Thursday, April 28, 2016

What Happened to Jet Moto?

Jet Moto was a flagship franchise for Sony as the PlayStation platform rose to dominance in the late 1990s. From October 1996 to August 1999, we saw the release of three entries into the Jet Moto franchise. The first two entries in the franchise became "Greatest Hits" for the PlayStation platform, meaning that the games sold relatively well. On a personal level, the first two games made quite the impression on me when I was a pre-teen.

Three sequels in a three year window is a lot of Jet Moto. So why did it sputter out so fast? I ponder on this question and the quality of the series overall after the break, so click through whydontcha?

The first game in the series caught my eye as soon as I got my PlayStation in the winter of 1996. The console came with a demo disc and it included a trailer for the game. I knew then that I had to have this game. Here is the trailer that came on that disc:

It hit all the right notes for a 10 year old boy, XTREME SPORTS, SICK 3D GRAPHICS, GUITAR SOLOS. Sold.

Eventually, I got the game and I poured a ton of time into it, learning its secrets, perfecting the art of the grapple system in the game, memorizing track layouts and optimal paths, etc. The game was hard as hell, but at that age I didn't really care.

One thing the series does pretty quickly is give up on logic and own its sci-fi bikes. It starts out innocently enough, with the tracks taking place in swamps and on beaches, but eventually it throws everything out the window by making you climb arctic mountains and race on tracks that float in the sky above cities.

Jet Moto 2, released one year after the original, follows much of the same formula. It, too, was developed by SingleTrac. It was a solid game that continued to throw any semblance of sense out the window and do even more crazy shit, by featuring tracks that took place on roller coasters and even one that sent you from Heaven into HELL.

Of course bad ass metal music plays when you go to hell.
One of the criticisms of the first game was that it was just too damn hard. It was a common line in reviews at the time, so what did SingleTrac do? They made the sequel even harder.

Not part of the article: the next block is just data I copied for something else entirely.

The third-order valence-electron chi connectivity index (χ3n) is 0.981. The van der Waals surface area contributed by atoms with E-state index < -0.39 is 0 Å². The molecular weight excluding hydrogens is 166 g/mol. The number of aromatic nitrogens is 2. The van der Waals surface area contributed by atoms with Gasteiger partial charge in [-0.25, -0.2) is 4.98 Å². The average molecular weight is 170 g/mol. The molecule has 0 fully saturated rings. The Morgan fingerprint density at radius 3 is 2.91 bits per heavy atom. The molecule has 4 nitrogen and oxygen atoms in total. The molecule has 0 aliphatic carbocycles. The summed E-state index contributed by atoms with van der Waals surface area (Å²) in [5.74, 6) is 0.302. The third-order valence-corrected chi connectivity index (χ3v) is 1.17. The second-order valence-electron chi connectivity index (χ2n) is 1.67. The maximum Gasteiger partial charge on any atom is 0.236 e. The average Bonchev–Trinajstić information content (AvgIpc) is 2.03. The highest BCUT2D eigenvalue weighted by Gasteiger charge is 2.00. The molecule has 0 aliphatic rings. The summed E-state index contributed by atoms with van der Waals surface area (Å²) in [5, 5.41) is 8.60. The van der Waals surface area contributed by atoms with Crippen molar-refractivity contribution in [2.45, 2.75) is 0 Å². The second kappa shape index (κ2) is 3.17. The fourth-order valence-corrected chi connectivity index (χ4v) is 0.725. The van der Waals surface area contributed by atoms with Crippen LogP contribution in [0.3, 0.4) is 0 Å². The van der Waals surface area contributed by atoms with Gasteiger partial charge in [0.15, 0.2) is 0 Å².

This brings us to Jet Moto 3. Unlike the first two games, this game was released by 989 Studios, who stepped in with the franchise after SingleTrac began the process of shutting its doors. Looking at the reviews of this game, many seemed to enjoy the game overall and praised its graphical upgrades and the like, but like many 989 Studios games at the time, I had next to no fun playing it,

The controls and vehicles were floaty as hell and moved way too fast. You can select the heaviest vehicle in the game and it still moves like a piece of paper floating down a stream. The first two games do a great job of making each hoverbike feel like the stats attached to it were accurate. This game just felt sloppy and rushed. 989 Studios also did this to another beloved SingleTrac franchise, Twisted Metal. They took over for Twisted Metal 3 and 4 and nearly killed the series in the process.

The tracks went to several unique destinations, such as a lost city, a subway, and other planets. But the core game was so sloppy that I couldn't enjoy it.

Judging from my crappy research, Jet Moto 3 sold well initially but it didn't have the legs that the first two games had and fell off the charts relatively quickly. 989 spent two years working on a sequel called Jet Moto 2124, but it was ultimately canceled. Check out this video from the stellar PlayStation Museum on YouTube to see it in action:

In concept, it is a franchise that embodies what was cool in the late 1990s. Perhaps that is why the franchise drifted away as we moved into the 2000s. Perhaps we just go too much too fast. Or perhaps 989 Studios just wants to watch the world burn. Regardless, it was enjoyable for what it was and now that 90s nostalgia is in full force in pop culture, maybe Jet Moto will make a return to cash in.

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